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About JPX

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    Eat, Live, Breath Subaru
  • Birthday 05/05/1971

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  • Location
    San Jose
  • Occupation
    Subaru Owner
  • Vehicles
    1996 Legacy L Sedan
  1. I ran into a bizarre electrical issue captured in this thread: http://www.ultimatesubaru.org/forum/topic/158835-96-legacy-22-electrical-shutdown-when-driving-cranks-wont-start-no-warning-lights-will-come-on/?do=findComment&comment=1325934 Aging wiring at the connectors - like the spades or multi-wire connectors that plug into the fuse blocks - may cause intermittent problems. In my case, the big red wire for the dash fuse block had a flaky spade which is embedded in the connector B52. You can have all good fuses and relays, but if any of the wiring is damaged or corroded, you will need to get down and dirty with verifying every leg of the wiring - connector to connector. Good luck!
  2. My CA based 96 Legacy has not had front timing covers since I replaced the long-block several years ago. It's true the timing belt and the pulley surfaces get a little grubby. But the probability of a negative consequence is lower given the posh street life the car enjoys (no gravel, mud, snow, hard driving and low chance of bad rust). I gave up on the covers after a rough roundy-round with the crankshaft pulley keyway and a more recent head gasket debacle. I wouldn't recommend running without covers for most users. But if you are at the point of taking your engine apart anyway, then it is a personal choice. My choice is based on the fact it is more likely I have to take something apart anyway before I encounter a problem caused by a missing belt cover on my $1000 KBB-value Subaru!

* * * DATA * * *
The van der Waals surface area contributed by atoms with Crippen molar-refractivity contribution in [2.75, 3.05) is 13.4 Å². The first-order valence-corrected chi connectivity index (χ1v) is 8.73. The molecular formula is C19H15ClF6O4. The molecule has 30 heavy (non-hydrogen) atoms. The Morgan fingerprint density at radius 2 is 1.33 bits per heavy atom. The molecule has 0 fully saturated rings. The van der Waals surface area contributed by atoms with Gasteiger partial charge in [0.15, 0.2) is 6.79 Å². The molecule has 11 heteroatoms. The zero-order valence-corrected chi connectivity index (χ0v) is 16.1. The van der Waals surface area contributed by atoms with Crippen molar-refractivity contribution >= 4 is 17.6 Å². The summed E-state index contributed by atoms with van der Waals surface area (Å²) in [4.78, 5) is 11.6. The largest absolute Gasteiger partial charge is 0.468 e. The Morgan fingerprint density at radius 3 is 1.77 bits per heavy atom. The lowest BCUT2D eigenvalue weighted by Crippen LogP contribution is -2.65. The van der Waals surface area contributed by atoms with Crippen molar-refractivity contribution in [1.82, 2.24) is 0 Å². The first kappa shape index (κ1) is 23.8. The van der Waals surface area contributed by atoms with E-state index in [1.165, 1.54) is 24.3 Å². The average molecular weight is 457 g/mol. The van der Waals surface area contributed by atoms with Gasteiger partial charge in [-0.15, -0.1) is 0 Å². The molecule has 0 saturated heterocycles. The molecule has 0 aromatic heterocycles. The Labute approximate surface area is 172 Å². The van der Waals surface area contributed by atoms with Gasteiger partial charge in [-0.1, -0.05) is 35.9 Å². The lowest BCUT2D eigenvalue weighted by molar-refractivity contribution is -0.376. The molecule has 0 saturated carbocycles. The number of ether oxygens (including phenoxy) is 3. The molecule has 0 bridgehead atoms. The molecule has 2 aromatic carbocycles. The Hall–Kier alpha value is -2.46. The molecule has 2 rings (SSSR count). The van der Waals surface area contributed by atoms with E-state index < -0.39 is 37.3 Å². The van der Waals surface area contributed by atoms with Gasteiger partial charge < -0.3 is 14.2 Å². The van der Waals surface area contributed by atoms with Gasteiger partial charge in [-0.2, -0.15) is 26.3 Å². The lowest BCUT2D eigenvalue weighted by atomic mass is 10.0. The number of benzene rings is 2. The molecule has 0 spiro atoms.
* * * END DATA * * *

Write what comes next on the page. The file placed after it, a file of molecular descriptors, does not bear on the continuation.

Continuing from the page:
3. Yeah the plunger usually has plenty of life on it. The alternator shop I bought a set of contacts from simply gave the plunger a quick run over with a light gauge wire brush to freshen it up. I hadn't thought of soldering the contacts! I need to remember that for this as well as other applications next time. I love learning things like this from these forums. There are kits out there - this is one of MANY examples available : Victory Lap Solenoid Repair Kit
  4. Both ports were clear. After repositioning the plungers manually without the big spring, it was possible to drive compressed air through each port-set. The tiny plungers at the tips were both fine. Have gone about 80 miles so far and the brake bias seems to be okay.
  5. I've changed out the contacts only and got many more years of life out of the existing starter and plunger. This addressed a problem with weak, intermittent click from solenoid when trying to start the car. I've preemptively conducted another contacts change along with a new plunger - still using the same starter motor. Pictures are from 2013 from the plunger and contacts swap.
  6. Here are photos of the 96 brake proportioning valve partially disassembled.....the big spring under the cap is removed with a 12mm nut and a lot of pressure on the spring (similar to taking apart rocker arm springs on heads). Use a small screwdriver to pry out the small circlip. Still wondering what the assembly looks like with the spring mounted properly to address both plungers.
  7. In a previous life I would have cringed at using so much brake fluid. But now I feel such a sense of satisfaction when the brake fluid flows clear and the reservoir looks like the day I bought the car new!
  8. The new proportioning valve is from a 97 Legacy wagon. I don't have any documentation on the 96 Legacy sedan or the 97 Legacy wagon's valve's pressure points. When I jammed on the brakes during the testing, the ABS kicked in predictably and the car stopped straight and promptly. I could not discern any excessive bias to the rears.
  9. A friend of mine was cruising Pick N Pull today and grabbed a newer model proportioning valve (without the brass cap). I've installed this to the car today and it seems to be workable. Fluid flows happily through both the left and right channels, I took off the spring from the original valve. The plungers could be moved by hand. But without the mysterious "whatever goes between the two plungers under the spring" part, it is worthless. I am in the middle of bleeding the rest of the system and changing out the pads. Then we'll see how the newer valve works with the system.